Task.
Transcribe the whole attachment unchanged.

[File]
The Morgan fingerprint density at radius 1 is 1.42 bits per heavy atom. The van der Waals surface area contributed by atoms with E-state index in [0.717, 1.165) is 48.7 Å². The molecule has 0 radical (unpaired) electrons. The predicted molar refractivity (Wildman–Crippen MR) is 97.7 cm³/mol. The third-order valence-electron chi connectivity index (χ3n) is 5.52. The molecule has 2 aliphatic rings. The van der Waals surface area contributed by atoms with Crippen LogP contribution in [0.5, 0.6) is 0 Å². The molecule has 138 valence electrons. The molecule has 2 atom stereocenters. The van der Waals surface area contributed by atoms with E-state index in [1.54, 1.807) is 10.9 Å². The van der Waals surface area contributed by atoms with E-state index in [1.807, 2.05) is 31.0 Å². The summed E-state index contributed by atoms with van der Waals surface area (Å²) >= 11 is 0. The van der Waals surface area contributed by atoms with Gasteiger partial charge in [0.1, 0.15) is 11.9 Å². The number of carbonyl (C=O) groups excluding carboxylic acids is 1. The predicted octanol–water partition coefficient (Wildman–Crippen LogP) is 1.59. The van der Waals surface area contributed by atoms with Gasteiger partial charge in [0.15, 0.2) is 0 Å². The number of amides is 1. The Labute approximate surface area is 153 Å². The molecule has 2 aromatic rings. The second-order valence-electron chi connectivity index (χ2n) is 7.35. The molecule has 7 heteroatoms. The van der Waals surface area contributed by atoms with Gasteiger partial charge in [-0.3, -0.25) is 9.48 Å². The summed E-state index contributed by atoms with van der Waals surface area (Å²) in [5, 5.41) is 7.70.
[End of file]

The Morgan fingerprint density at radius 1 is 1.42 bits per heavy atom. The van der Waals surface area contributed by atoms with E-state index in [0.717, 1.165) is 48.7 Å². The molecule has 0 radical (unpaired) electrons. The predicted molar refractivity (Wildman–Crippen MR) is 97.7 cm³/mol. The third-order valence-electron chi connectivity index (χ3n) is 5.52. The molecule has 2 aliphatic rings. The van der Waals surface area contributed by atoms with Crippen LogP contribution in [0.5, 0.6) is 0 Å². The molecule has 138 valence electrons. The molecule has 2 atom stereocenters. The van der Waals surface area contributed by atoms with E-state index in [1.54, 1.807) is 10.9 Å². The van der Waals surface area contributed by atoms with E-state index in [1.807, 2.05) is 31.0 Å². The summed E-state index contributed by atoms with van der Waals surface area (Å²) >= 11 is 0. The van der Waals surface area contributed by atoms with Gasteiger partial charge in [0.1, 0.15) is 11.9 Å². The number of carbonyl (C=O) groups excluding carboxylic acids is 1. The predicted octanol–water partition coefficient (Wildman–Crippen LogP) is 1.59. The van der Waals surface area contributed by atoms with Gasteiger partial charge in [0.15, 0.2) is 0 Å². The number of amides is 1. The Labute approximate surface area is 153 Å². The molecule has 2 aromatic rings. The second-order valence-electron chi connectivity index (χ2n) is 7.35. The molecule has 7 heteroatoms. The van der Waals surface area contributed by atoms with Gasteiger partial charge in [-0.3, -0.25) is 9.48 Å². The summed E-state index contributed by atoms with van der Waals surface area (Å²) in [5, 5.41) is 7.70.